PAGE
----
Regarding the device itself, I just have to say that WebOS truly is very nice. It suffers at the hands of its software, and it is pretty clear that HP rushed it to market. But it is sad that HP is so short sighted in this. A second round of better hardware would have gone a long way toward erasing the negative commentary.



    I've got an Amazon RMA and this thing is headed back to Amazon ASAP.



    What a sad, short life for something so promising; the buffoons at HP ought to be slapped.



    Apparently, they sold about 50,000 of these things while shipping as may as 500,000. That's a big loss. When taking R&D, manufacturing, sales and support costs into consideration, along with the fact that the new phones were just introduced to the UK with a big thud, as no one phone carrier is selling it, and even CarPhone Warehouse, the largest independent phone seller isn't carrying it, this must have cost them a very large amount of money.



    When you Add the $1.2 billion Palm cost them to buy, I shudder at the amount of money thrown at this disaster. They had to get out. I'm sorry you got caught up in it.



    But seriously, even for people who don't want to buy an Apple product, it's a very big risk right now to buy anything other than an iPad. It's better to wait and see how things shake out. I wouldn't be surprised if RIM announced the end of the Playbook line.



    Maybe you can get your money back. If they have a return policy for some period of time like 7 to 14 days. Now that it's been discontinued, they may be more liberal about it if you hurry.
  • Reply 196 of 253
    Quote:
    Originally Posted by AppleLover2 View Post


    Because they will still have a huge hardware business. Or they could license it to other hardware manufacturers. Or do something else.



    My guess is that Samsung buys it and dumps Android.
  • Reply 197 of 253
    quinneyquinney Posts: 2,526member
    Quote:
    Originally Posted by Dick Applebaum View Post


    No, Apple would not own the manufacturing. I was suggesting something like what Foxconn is setting up for Brazil -- I am sure with Apple's approval.



    It won't work in all countries or regions. But, if Apple/Foxconn can package the assembly process so that it can be done, profitably, anywhere, increases market penetration, creates jobs (and fanout of support jobs), reduces tariffs, reduces prices to consumers -- all of which increase sales.



    Maybe, Governor Moonbeam can convince Foxconn to set up some assembly in California -- oh, there's that NIMBY thing.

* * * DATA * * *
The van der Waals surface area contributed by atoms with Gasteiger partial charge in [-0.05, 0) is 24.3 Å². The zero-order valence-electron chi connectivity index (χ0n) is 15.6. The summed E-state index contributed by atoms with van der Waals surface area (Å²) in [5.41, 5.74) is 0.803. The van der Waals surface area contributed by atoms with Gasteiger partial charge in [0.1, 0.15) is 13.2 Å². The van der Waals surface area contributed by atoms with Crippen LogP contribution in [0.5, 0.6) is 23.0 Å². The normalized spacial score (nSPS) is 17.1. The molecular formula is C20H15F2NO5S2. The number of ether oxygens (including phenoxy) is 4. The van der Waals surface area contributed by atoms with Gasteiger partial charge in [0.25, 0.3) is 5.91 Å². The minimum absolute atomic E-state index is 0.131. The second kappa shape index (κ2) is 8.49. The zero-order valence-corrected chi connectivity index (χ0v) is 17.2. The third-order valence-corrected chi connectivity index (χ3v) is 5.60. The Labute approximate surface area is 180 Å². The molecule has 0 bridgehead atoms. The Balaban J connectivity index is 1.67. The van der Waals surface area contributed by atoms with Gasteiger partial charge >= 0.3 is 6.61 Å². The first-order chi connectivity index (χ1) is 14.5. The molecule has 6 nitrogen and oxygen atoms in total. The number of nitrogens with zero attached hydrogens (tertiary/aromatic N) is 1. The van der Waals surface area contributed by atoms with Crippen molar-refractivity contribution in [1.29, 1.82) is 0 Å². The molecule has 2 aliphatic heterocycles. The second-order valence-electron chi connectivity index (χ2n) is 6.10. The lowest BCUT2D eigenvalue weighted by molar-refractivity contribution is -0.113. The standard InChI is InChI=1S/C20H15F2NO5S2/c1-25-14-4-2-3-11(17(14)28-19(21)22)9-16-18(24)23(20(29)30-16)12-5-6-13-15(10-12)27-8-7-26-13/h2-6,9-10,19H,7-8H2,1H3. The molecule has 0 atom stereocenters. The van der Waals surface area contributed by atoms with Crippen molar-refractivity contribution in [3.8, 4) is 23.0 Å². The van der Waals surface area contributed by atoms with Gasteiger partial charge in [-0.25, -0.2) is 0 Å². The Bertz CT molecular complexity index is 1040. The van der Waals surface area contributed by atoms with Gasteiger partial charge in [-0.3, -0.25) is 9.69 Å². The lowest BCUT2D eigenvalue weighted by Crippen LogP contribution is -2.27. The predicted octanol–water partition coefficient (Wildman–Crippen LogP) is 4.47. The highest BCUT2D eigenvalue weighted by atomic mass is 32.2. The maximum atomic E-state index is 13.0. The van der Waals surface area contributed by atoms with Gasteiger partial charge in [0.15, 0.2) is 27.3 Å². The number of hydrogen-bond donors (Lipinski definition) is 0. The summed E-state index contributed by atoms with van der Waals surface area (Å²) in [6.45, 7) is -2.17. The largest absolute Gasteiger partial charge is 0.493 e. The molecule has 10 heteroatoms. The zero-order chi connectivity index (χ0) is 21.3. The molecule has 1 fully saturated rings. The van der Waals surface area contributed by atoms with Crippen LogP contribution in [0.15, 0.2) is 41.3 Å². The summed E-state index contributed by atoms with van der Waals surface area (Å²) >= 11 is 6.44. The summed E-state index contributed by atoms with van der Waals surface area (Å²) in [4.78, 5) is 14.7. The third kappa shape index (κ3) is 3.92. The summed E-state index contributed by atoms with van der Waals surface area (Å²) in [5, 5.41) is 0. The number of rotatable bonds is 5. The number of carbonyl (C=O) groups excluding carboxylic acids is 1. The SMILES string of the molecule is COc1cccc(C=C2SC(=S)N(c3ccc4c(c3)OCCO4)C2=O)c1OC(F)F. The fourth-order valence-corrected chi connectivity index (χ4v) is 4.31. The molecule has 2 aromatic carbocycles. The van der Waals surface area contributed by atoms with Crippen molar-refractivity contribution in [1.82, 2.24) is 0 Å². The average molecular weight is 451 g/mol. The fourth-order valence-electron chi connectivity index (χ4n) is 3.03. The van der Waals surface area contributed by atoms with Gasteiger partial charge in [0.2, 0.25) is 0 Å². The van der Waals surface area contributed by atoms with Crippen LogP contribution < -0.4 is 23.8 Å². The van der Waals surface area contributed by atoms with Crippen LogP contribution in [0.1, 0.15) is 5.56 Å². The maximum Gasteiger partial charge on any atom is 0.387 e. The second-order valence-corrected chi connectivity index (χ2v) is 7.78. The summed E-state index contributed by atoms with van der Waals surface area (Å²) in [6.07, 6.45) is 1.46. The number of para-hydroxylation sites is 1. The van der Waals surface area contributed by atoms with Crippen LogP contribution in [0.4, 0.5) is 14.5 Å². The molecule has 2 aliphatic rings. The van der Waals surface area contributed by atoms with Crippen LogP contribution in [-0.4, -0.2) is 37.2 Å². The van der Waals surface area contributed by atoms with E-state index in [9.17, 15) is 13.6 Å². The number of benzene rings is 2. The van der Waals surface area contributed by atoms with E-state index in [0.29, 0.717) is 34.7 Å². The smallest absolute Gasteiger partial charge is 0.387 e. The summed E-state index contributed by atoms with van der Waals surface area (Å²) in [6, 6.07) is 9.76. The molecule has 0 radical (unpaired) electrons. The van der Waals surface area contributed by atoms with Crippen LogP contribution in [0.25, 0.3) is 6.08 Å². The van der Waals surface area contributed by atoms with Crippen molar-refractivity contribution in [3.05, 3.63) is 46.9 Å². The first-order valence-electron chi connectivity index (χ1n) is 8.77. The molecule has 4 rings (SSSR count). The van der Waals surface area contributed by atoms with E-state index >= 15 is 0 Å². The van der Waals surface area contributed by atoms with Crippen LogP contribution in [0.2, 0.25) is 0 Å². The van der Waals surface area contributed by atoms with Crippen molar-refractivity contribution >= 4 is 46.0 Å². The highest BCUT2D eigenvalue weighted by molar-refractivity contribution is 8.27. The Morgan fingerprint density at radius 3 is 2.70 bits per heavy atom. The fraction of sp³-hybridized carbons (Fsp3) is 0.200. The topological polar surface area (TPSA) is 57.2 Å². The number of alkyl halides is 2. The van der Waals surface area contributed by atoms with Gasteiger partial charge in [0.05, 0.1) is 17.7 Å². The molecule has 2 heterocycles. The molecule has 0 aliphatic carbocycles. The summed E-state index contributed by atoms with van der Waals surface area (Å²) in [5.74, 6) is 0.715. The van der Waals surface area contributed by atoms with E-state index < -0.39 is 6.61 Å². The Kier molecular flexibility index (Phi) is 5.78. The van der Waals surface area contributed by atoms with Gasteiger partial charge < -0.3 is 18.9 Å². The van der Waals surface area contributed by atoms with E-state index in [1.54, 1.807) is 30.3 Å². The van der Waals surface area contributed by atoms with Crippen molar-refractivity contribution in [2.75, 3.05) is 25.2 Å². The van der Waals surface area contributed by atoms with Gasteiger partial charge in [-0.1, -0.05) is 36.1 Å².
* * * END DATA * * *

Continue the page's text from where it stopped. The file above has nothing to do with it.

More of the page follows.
All he has to do is offer to suspend minimum wage, occupational health and safety, and environmental laws and allow them to pay zero tax and they might consider it.



    Edit: I think Foxconn just bought Cisco's set-top box plant in Juarez, so if they wanted to assemble iPads there, NAFTA would allow them to be imported into the US without tariff and worker and environmental protections are much weaker also. Maybe Jerry can try to get Foxconn execs a date with Linda Ronstadt or something.
  • Reply 198 of 253
    mactelmactel Posts: 1,275member
    I'm completely shocked to be honest. I thought the WebOS had legs and HP would find itself competing head on with Microsoft and Apple. This seems like a desparate measure at least on the WebOS front. I understand dropping the PC business though their system were pretty nice. Well, good luck with your new direction HP.



    WebOS was supposed to be used in their printers too. What will they do with their printer division?
  • Reply 199 of 253
    melgrossmelgross Posts: 31,907member
    Quote:
    Originally Posted by Dick Applebaum View Post


    No, Apple would not own the manufacturing. I was suggesting something like what Foxconn is setting up for Brazil -- I am sure with Apple's approval.



    It won't work in all countries or regions. But, if Apple/Foxconn can package the assembly process so that it can be done, profitably, anywhere, increases market penetration, creates jobs (and fanout of support jobs), reduces tariffs, reduces prices to consumers -- all of which increase sales.



    Maybe, Governor Moonbeam can convince Foxconn to set up some assembly in California -- oh, there's that NIMBY thing.



    The CEO of Hon Hai said that he would consider manufacturing Apple products in the USA, but he was afraid of too many lawsuits. He didn't seem to think, that with their factories being so highly automated, their costs would be so much different than making them in China, and shipping them over.
  • Reply 200 of 253
    Quote:
    Originally Posted by AppleLover2 View Post


    To call this crap misleading is being kind. I'll put it more plainly: It is just simply wrong. It has no support in fact. It is bullshit.



    As such, it is irresponsible journalism.



    http://www.nytimes.com/aponline/2011...y.html?_r=1&hp
Sign In or Register to comment.